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My Grandmother Is My Favourite Fashion Designer

Written by Sameen Ayub.

When I accepted my offer to study fashion at a degree level, I had accepted to simultaneously tackle a small betrayal in being brown. Our family had only previously marvelled at academic degrees, sciences, or maths, and here I was moving 4 hours and 200 miles away in the pursuit of creativity. If the gap year wasn’t insult enough, I was convinced this was the disgraceful cherry on top. If not asked, I wouldn’t reveal my shameful desires and if I was, it was a mumble of words tumbling frantically out of my mouth lacking coherence and pride. 

However, where I lacked the latter, my mum stepped in (as mothers often do) to identify where it resided. “Ami Gee would be so proud of you”.

Image Source: Photograph of Sameen's Grandmother.

It was 1963 when my Ami Gee grounded her feet in unknown land. With the echoing promises of a brighter, British future and not a map but a newborn baby boy in her arms, she joined her husband, Nana Abu, in what was then the British textile capital, Bradford. Now, as a rowdy Northerner, I will not be tolerating unoriginal slander here. The stereotypes persistently exist and the hilariously mocking term “Bradistan” coined, but if we started the conversation on Mirpuri displacement, the Mangla Dam’s construction in the 60’s and wholly unfair governments, we’d be here far too long. To cut a long story short, when you are told to leave your home, you shouldn’t be laughed at for finding a new one. The booming textile industry in Bradford acted as reassurance for Nana Abu and Ami Gee. West Yorkshire spoke to them in a language in which only one word was translatable: work.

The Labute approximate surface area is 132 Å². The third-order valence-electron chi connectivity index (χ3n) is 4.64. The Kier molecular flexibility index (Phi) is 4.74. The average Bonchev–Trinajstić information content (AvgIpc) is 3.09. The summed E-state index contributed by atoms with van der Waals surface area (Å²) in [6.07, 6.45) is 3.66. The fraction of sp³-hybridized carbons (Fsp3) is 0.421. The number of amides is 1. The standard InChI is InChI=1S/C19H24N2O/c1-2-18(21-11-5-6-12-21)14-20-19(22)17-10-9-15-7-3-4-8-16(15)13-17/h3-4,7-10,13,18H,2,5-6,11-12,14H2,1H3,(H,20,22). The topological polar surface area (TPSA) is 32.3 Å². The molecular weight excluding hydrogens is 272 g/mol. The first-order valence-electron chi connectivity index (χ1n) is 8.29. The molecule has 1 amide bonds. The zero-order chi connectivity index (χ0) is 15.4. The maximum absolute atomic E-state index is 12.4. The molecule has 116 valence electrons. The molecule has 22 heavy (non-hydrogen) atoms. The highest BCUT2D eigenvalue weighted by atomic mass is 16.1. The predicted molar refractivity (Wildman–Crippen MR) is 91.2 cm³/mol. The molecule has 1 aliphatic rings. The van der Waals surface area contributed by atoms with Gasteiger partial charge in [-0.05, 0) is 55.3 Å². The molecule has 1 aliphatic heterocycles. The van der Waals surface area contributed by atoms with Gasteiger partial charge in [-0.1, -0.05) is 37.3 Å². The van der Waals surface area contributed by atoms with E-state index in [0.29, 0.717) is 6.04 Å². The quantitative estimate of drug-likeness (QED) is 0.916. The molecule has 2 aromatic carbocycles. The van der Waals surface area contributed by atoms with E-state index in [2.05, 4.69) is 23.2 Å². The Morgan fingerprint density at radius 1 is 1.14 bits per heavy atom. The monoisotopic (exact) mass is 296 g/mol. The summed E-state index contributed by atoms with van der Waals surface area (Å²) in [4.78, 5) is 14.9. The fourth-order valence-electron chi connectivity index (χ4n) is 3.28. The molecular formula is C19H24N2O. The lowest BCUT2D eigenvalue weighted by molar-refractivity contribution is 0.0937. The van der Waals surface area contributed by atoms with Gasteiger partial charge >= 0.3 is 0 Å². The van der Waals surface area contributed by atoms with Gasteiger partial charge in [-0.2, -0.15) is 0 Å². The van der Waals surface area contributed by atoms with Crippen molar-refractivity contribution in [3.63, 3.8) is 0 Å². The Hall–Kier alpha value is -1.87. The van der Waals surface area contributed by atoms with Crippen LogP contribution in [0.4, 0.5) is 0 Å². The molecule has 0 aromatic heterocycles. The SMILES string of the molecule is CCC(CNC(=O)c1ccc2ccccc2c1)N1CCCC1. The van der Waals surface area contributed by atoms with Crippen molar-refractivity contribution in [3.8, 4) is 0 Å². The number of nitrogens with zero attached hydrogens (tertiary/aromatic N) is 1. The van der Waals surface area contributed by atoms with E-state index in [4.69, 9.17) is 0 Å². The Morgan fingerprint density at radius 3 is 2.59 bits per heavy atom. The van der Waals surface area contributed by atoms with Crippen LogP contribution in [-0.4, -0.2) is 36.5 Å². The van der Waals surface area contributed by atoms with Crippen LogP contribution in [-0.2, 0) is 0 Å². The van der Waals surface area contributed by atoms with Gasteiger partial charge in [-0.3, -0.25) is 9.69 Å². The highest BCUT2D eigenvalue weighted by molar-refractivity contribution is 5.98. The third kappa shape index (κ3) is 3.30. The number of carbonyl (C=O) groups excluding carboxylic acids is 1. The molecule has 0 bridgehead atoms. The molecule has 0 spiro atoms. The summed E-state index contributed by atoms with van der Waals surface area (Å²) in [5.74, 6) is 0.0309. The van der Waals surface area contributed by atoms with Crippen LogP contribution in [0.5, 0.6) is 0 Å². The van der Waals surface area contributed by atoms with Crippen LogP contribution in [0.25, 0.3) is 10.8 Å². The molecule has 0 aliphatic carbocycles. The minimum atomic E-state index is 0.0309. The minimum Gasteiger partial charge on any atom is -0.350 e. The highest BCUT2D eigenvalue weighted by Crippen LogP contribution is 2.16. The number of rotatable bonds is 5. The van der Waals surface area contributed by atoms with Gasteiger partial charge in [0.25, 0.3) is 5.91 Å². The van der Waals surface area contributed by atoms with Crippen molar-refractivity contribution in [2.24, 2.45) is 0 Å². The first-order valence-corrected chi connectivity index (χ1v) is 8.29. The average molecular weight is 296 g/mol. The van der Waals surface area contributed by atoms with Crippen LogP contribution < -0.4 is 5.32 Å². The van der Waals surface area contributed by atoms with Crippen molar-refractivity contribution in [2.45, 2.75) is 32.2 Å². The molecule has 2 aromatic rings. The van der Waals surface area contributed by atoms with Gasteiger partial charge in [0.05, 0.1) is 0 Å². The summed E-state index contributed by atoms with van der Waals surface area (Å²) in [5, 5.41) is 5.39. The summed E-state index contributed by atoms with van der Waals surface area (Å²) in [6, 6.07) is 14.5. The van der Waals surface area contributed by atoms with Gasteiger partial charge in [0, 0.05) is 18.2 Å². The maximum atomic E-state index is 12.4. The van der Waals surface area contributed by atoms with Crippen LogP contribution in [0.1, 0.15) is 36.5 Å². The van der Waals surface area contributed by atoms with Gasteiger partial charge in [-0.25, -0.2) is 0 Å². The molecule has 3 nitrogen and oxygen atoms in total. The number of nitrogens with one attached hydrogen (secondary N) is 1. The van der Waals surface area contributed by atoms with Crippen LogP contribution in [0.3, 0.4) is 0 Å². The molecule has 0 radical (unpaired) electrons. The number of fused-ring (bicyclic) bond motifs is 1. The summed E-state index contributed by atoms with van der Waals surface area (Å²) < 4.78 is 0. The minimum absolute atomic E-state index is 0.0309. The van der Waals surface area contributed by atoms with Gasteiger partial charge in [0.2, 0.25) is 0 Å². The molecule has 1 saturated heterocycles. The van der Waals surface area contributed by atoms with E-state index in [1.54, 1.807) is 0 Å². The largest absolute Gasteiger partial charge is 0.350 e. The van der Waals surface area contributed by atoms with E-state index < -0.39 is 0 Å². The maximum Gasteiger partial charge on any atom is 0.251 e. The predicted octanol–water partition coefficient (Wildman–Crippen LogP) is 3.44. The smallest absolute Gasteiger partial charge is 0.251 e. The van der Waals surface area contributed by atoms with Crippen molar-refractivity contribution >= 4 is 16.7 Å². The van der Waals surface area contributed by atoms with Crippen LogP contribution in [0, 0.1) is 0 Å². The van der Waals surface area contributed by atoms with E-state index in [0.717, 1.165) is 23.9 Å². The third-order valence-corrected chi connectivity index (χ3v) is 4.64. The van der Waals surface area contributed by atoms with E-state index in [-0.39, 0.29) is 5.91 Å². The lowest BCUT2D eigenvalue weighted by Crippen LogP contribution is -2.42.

This trope is not reserved for my grandparents of course, it is a story we could each recite from memory. However, it is this comfortable familiarity that acts as the primary reason as to why I tell this well-known anecdote again. The concepts of uprooting and disruption. To leave with so little luggage space that the guarantee of abundance now belongs to chance, and the reassurances you once owned are to be left behind. Calling the unknown home, to trust-fall into its alien arms that unbeknownst to you are waiting to smother with demanding and hateful rhetoric. These very real and rigorous experiences shouldn’t be normalised to the point that the efforts involved become just another South Asian story.